About the HCI+ISE Conference
HCI technologies, such as motion capture, multitouch, augmented reality, RFID, and voice recognition are beginning to change the way computer-based science exhibits are designed and developed. Human Computer Interaction in Informal Science Education (HCI+ISE) is a first-of-its-kind gathering to explore and disseminate effective practices in developing a new generation of digital exhibits that are more intuitive, interactive, and social than their predecessors.
The HCI+ISE Conference, held in Albuquerque, New Mexico June 11-14 2013, brought together 60 museum exhibit designers and developers, learning researchers, and technology industry professionals to share effective practices, and to explore both the enormous potential and possible pitfalls that these new technologies present for exhibit development in informal science education settings.
HCI+ISE focused on the practical considerations of implementing new HCI technologies in educational settings with an eye on the future. Along with a survey of how HCI is shaping the museum world, participants were challenged to envision the museum experience a decade into future. The conference results provided a concrete starting point for exhibit developers and informal science educators who are just beginning to investigate these emerging technologies and design challenges in creating these new types of exhibits.
Since the mid-1980s informal educational venues have increasingly incorporated computer-based exhibits into their science communication offerings in an effort to keep pace with public expectations and make use of the expanding opportunities these technologies provide. The advent and popularity of once novel HCI technologies are becoming commonplace: the Wii and Microsoft Kinect now allow for motion capture video games, tablet PCs have multitouch interaction, and smart phones and other devices come standard with voice recognition. Yet many museums are still developing single-touch and trackball-driven, single-user computer kiosks.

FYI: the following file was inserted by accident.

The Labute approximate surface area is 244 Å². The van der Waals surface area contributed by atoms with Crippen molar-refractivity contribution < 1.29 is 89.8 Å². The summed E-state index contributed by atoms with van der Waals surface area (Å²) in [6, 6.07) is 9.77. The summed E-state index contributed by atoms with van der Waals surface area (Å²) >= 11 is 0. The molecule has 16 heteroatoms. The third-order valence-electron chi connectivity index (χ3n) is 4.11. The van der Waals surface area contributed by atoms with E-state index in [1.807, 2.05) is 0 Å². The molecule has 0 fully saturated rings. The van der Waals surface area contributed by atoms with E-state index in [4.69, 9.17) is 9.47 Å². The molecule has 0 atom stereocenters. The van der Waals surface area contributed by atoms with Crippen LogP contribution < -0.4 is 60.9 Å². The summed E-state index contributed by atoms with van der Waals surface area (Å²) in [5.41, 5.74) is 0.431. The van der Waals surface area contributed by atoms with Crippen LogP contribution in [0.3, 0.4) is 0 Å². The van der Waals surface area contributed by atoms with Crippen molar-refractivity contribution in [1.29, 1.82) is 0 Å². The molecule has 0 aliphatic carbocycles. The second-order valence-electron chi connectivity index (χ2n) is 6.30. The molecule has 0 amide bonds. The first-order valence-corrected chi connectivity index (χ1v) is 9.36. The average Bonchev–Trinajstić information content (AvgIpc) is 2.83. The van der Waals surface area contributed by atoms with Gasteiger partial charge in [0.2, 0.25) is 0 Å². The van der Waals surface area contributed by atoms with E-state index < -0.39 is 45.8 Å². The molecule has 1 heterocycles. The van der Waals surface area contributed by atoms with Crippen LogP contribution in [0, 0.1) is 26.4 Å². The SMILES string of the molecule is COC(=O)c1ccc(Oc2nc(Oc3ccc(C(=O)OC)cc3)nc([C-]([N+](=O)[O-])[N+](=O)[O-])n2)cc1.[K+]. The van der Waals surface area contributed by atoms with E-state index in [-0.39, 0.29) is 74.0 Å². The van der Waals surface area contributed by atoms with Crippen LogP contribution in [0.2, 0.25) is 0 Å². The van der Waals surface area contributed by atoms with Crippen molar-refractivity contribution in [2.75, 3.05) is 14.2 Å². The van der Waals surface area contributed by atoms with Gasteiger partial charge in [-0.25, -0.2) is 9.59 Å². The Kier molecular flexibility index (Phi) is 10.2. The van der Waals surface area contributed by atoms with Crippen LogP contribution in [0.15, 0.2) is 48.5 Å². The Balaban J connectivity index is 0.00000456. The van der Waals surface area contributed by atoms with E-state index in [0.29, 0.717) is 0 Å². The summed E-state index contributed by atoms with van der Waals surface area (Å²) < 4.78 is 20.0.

Science museums have a long history of championing hands-on, physical, and inquiry-based activities and exhibits. This vast experience has only just begun to be applied to interactive computer interfaces. Along with seasoned science exhibit developers, the Conference drew upon individuals outside of ISE who provided fresh insight into the technologies, design issues, and audience expectations that these visitor experiences present.
Involvement and Findings
HCI+ISE brought together a diverse group of practitioners and other professionals to discuss (and in some cases share and prototype) new design approaches utilizing emerging HCI technology. Conference news and findings will be distributed through a variety of ISE and museum websites, including this one.
We welcome your questions and comments about the HCI+ISE Conference.
Kathleen McLean of Independent Exhibitions
& Jim Spadaccini of Ideum
Discussing the future of exhibit design: a photograph from the Open Exhibits Design Summit in Corrales, NM held in March of 2011. This conference helped inspire the HCI+ISE gathering.